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Learner drivers park manual cars in shift to automatic


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Learner drivers park manual cars in shift to automatic

Image copyright Ruediger Preiss Image caption Jess Herbert chose to learn to drive in an automatic car after finding a manual vehicle ‘particularly difficult’ Learner drivers in Britain are increasingly turning to automatic vehicles instead of vehicles with manual gears, official data shows. Figures from the Driver and Vehicle Standards Agency (DVSA) show the number…

Learner drivers park manual cars in shift to automatic

Jess HerbertImage copyright
Ruediger Preiss

Image caption

Jess Herbert chose to learn to drive in an automatic car after finding a manual vehicle ‘particularly difficult’

Learner drivers in Britain are increasingly turning to automatic vehicles instead of vehicles with manual gears, official data shows.

Figures from the Driver and Vehicle Standards Agency (DVSA) show the number of driving tests conducted in automatic cars has risen annually since 2012.

Overall, the vast majority of people are still learning to drive in cars with manual gearboxes.

But experts say the shift towards automatics is only likely to continue.

‘Quicker and easier’

Jess Herbert, 28, lives in Poole, Dorset and chose to learn to drive in an automatic car because she thought it would be “quicker and easier”.

“I had tried to learn at 18 in a manual car and found it particularly difficult,” she said. “I remember stalling all the time, forgetting what I needed to do and it was occupying part of my brain trying to remember to change gears.

“I appreciate when you know how to drive it’s all second nature, but when you’re learning, it’s not, and it was an obstacle for me.”

Three of Jess’ friends also learned to drive automatics in their late twenties – and they are far from alone.

‘Significant increase’

Data from the DVSA shows that in 2011-12 there were 70,429 driving tests conducted in automatic cars in Britain.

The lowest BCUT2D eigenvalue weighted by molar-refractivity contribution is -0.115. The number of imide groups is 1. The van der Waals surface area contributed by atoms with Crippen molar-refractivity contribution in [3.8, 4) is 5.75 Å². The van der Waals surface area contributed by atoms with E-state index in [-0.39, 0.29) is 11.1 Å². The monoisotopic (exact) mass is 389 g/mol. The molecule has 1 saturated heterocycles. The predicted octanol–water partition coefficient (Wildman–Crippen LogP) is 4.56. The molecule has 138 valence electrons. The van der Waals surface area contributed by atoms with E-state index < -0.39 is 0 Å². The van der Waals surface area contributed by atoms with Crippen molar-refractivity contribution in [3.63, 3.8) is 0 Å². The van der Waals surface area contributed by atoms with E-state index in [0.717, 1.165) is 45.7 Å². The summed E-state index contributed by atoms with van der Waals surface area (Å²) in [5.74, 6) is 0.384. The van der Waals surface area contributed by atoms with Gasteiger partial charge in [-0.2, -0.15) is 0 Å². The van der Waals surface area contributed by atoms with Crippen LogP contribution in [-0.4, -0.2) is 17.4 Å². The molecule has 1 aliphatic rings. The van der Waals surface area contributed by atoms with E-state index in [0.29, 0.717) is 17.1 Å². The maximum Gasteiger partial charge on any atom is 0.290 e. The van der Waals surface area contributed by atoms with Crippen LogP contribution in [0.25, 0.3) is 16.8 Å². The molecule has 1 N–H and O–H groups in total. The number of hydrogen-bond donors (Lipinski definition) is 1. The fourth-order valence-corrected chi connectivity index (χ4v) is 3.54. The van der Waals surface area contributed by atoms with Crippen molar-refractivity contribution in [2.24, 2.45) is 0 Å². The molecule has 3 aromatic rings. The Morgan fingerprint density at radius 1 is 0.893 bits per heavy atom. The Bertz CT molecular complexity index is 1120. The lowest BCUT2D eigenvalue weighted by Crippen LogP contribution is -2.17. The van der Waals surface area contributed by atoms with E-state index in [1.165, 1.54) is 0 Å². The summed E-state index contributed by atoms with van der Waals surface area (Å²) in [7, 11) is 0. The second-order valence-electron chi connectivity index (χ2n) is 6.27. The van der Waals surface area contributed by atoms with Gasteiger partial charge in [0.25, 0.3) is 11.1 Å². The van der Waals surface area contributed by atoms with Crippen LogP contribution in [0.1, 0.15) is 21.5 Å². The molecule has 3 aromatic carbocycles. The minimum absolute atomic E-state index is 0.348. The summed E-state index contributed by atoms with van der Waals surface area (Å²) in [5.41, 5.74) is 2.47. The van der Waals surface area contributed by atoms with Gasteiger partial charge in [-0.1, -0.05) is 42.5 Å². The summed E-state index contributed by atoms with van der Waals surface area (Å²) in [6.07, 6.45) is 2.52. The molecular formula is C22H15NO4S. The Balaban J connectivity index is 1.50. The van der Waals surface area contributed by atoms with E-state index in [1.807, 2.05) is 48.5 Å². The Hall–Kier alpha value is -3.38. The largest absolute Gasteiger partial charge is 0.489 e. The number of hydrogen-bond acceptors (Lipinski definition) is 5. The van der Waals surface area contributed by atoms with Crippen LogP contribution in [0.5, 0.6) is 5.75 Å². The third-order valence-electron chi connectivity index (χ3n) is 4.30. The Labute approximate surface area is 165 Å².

By 2018-19, that figure had risen to 185,043, an increase of 163%.

Manual, however, remains the predominant type of car drivers learn in. In total, more than 1.6m driving tests were conducted using both manual and automatic cars according to the most recent figures.

On the downside, drivers who pass their tests in manual cars are qualified to drive automatics as well as manuals, whereas those who pass in automatic cars can only drive automatics.

Image copyright
Ruediger Preiss

Image caption

Ruediger Preiss has seen a steady increase in learner drivers opting for automatic cars.

However, six of the 16 instructors at YES! School of Motoring in Dorset now teach learners in automatic cars.

Business owner Ruediger Preiss has noticed a “significant increase” in interest.

“We could still fill many more diaries with automatics. Basically the problem we are facing is not the interest from the learner side, but to get enough instructors to change to automatic,” he says.

‘Dying feature’

A ban on selling new petrol and diesel cars in the UK is expected to be introduced by 2035.

Electric cars all have automatic transmission.

That means it is “inevitable” that more drivers will wonder if it is worth the hassle of learning how to use a manual gearbox, according to Stuart Masson, the editor of the car finance website The Car Expert.

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He loves driving a manual car, but describes the manual gearbox as a “dying feature” which many more expensive cars already no longer offer as an option.

“We are seeing a lot more people who are older than 17 or 18 wanting to learn to drive and they’re less fussed about the mechanics of driving’, he says. “They don’t really care about driving they are just looking for the most efficient way to learn to drive and that is an automatic transmission”.

BBC Radio 4’s consumer programme, You & Yours, is broadcast every weekday from 12:18pm

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